Illustration for article titled I Despise Joy Con Drift, But Im Learning To Live With It
Image: Nintendo (Broken Joy Con gifted to Tom Nook by Nathan Grayson)
Kotaku Game DiaryKotaku Game DiaryDaily thoughts from a Kotaku staffer about a game we're playing.

Back when this era of social distancing began two months and also an incalculable number of years ago, I was playing Dragon Quest XI on my Switch. I noticed that, every once in a while, my character would take a few steps forward or turn slightly of his own accord. I’d read the horror stories, so I immediately knew what I was dealing with: that dreaded joy killer, Joy Con drift. Really though, it wasn’t so bad. I decided I’d learn to live with it. That was a mistake.

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I had my reasons. For one, it was early days as far as covid-19 was concerned, and I was afraid of doing anything that involved potential contact with other people, even if that just meant taking my Switch in for repairs or ordering a new Joy Con. Flash forward a couple months, and Nintendo’s repair centers are temporarily out of commission. New Joy Cons are hard to come by online. It’s not impossible to buy one; you’ve just gotta do some digging and maybe be willing to roll the dice on a used unit.

But now, it is too late for me. At some point during the aforementioned two months, a terrible switch flipped in my brain—the same one that has convinced me to hang onto an ancient iPhone model despite the ravages of planned obsolescence, or that has locked me into a war against my web browser (and common sense), which currently has so many tabs open that it causes any music I’m playing to regularly glitch out like the middle of a dubstep chorus. When faced with an especially irritating tech problem, for some reason I think I must endure and ultimately overcome it through sheer spite alone. I will make no attempts to justify this approach. I am a fool, and my obstinance will someday be the death of me. For the time being, I have decided not to replace my Joy Con. That out of the way, here’s what it’s been like living with Joy Con drift:

It’s bad! And it’s getting worse over time. Once, in Animal Crossing, I was trying to do that cool thing where you knock down a wasp nest and then immediately catch all the wasps with your bug net before they have a chance to sting you. Just before I swung the net, my character turned the wrong way. The wasps attacked my face. It was deeply embarrassing. Another time, I dug up some money in anticipation of putting different money in the resulting hole and growing a money tree, only to accidentally fill in the hole. Oh, and the number of times I’ve made the wrong inventory and dialogue selections? Innumerable. I read a Polygon piece about unintentionally dismissing a beloved neighbor, and now I live in constant fear.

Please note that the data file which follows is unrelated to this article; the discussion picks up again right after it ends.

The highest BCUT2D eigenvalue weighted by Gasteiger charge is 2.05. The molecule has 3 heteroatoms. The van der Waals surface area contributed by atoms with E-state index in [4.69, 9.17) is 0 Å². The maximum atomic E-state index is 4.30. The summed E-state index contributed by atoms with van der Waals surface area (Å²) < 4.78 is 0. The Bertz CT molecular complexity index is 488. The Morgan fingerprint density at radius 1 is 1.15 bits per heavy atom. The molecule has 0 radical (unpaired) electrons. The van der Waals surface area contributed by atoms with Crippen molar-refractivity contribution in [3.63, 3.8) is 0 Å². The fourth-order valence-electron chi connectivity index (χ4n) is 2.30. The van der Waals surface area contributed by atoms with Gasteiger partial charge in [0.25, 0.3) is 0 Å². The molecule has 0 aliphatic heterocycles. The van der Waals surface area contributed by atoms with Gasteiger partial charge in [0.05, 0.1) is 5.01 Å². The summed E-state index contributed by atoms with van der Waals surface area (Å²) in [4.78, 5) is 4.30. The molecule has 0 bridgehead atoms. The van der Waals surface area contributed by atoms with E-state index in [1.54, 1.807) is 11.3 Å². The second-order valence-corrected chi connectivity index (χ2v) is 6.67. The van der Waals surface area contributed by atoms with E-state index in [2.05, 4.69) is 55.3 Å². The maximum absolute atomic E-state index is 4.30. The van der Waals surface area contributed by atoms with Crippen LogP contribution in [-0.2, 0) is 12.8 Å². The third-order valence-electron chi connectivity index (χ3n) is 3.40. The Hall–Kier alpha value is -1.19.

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Recently, I resumed playing Dragon Quest XI. I regularly choose the wrong abilities and spells in battle, and—because my Joy Con drift has gotten exponentially worse since I started the game two months ago—my character never stops running. It’s like he’s got a train to catch, and the only way he can be on time is if he presses his body against several walls so forcefully that he liquefies his way through them. Sometimes, it seems like he’s trying to escape to a simpler life, but the camera will not stop following him. Maybe he and I are not so different. But still, I cannot idly put down my Switch without checking and double-checking that I’ve paused. I never know where my character will end up.

What both Animal Crossing and Dragon Quest XI have in common is that they’re intended to be relatively relaxing, and I try to play them in chill environments—usually on the couch or in bed. But all of these Joy Con drift micro-annoyances mean that relaxation is yet another distinctly anxiety-tinged prospect in a time during which anxiety-free moments are hard to come by. It’s not ideal! Yet I endure, hoping that I will eventually acclimate to the point that I no longer even notice the growing pile of inconveniences sitting on my virtual doorstep. To an extent, it’s working; when my character moves or turns slightly, it no longer bothers me the way it used to back when my Joy Con drift first flared up. Granted, that’s mainly because I’m now dealing with a far worse, more consistent set of Joy Con drift-induced problems. But still, this is how I will win: Someday, my Switch will burn out or Nintendo will release a new console, and I will have outlasted both my own personal Joy Con’s drift and the concept of Joy Con drift itself. Then I will find some new piece of technology to quietly be angry at until it dies.

I have nobody to blame for this but myself. Oh, and Nintendo, who probably should have ironed out this whole Joy Con drift thing before it became an issue that afflicted a colossal chunk of the Switch’s user base. But that’s neither here nor there, like my Dragon Quest XI character when I leave him alone for five seconds.

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Kotaku senior reporter. Beats: Twitch, streaming, PC gaming. Writing a book about streamers tentatively titled "STREAMERS" to be published by Atria/Simon & Schuster in the future.

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